In this series, we're in the process of talking about how we can build web applications using WordPress. And though this isn't a technical series in which we'll be looking at code, we are covering topics such as frameworks, foundations, design patterns, architectures, and so on.
If you've not read the first post in the series, I recommend it; however, for the purposes of this post, we can summarize the previous post as follows:
In short, software can be built on frameworks, software can extend foundations.
Simply put, we differentiated between frameworks and foundations - two terms that are often used interchangeably in software despite the fact that they are not the same thing. WordPress is a foundation because it's an application unto itself. It's not a framework.
To that end, when it comes to building web applications on WordPress, we need to rethink architecture or re-consider our conceptual models for how applications are built.
The Structure of a Web Application
At the high-lest level possible, web applications are normally structured with the following three components:
- The Database Layer
- The Application Layer
- The Presentation Layer
Generally speaking, the Presentation Layer is what the user sees and what the user interacts with. It includes all of the styles, client-side code, and markup necessary to put something in front of the user.
When the user clicks on something, or the page renders information retrieved from the database, it's interacting with the Application Layer.
The Application Layer is responsible for coordinating information from the browser and/or from the user's action to the database. Sometimes, this consists of writing information to the database - such as information from a form field - to reading information from the database, like retrieving a user's account information.
Finally, the Database Layer is where the data is stored. That may consist of the file system, it may consist of a MySQL database, or it may consist of a third-party solution such as a datastore that's "in the cloud" such as Amazon S3 or something like that.
It's All Abstract
The main point to take away from this is that in software, we're always dealing with some level of abstraction. For example, we talk about the data store or the database layer, but we're not really being specific. Same goes with the Application Layer and the Presentation Layer.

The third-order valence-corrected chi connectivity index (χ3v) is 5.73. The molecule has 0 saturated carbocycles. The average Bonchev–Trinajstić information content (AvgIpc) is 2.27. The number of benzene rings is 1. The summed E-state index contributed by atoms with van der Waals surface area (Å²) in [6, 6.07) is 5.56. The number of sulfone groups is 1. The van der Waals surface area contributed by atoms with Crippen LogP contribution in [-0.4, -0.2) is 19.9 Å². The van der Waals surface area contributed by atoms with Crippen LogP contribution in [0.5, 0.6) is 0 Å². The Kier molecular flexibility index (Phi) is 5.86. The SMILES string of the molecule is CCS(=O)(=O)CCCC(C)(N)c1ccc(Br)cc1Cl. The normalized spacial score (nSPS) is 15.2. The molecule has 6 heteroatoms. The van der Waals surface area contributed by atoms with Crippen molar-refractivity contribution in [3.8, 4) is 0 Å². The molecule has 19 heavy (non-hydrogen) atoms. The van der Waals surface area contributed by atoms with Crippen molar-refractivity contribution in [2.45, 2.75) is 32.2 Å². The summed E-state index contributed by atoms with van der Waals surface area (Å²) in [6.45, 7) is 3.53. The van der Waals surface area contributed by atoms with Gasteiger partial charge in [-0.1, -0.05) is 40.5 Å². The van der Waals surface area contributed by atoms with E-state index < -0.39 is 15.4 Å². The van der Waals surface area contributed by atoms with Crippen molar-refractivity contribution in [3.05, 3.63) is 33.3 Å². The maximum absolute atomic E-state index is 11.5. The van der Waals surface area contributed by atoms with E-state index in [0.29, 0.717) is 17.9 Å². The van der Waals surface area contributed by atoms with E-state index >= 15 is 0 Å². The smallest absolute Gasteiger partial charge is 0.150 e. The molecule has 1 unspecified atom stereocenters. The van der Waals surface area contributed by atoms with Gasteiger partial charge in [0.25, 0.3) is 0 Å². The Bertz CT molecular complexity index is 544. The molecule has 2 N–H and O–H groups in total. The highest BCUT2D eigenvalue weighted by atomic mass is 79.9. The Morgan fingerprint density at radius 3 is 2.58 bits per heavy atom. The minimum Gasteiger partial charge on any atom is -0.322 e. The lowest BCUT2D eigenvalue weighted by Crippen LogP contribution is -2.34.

- Are we talking about a relational database with multiple tables, or are we talking about cloud storage?
- What kind of data access layer are we going to hook up to the application layer to talk to the database?
Obviously, we aren't looking to provide answers to these questions right now, but the point is that all web applications consist of similar components, but the details of each component vary from project to project.
The Components of WordPress
As a web application itself, WordPress is a perfect example of how various technologies come together to form a web application:
- The Database Layer is a MySQL database.
- The Application Layer - which some would consider WordPress itself - is written in PHP and handles a lot of the core operations for reading and writing to the data store all the while providing APIs for developers to take further advantage of it.
- The Presentation Layer uses basic CSS (at least for now), HTML (with some themes now using HTML5), jQuery, and with parts of the dashboard using Backbone.js.
So that's the WordPress architecture, but what about the projects that we want to build on top of the application? How do they follow the same architecture?
Well, remember that WordPress is a foundation - not a framework - so we're subjected to WordPress' architecture by default. This does not mean that we can't bring in our own libraries, in some cases, but it does influence the way in which our applications and projects are built.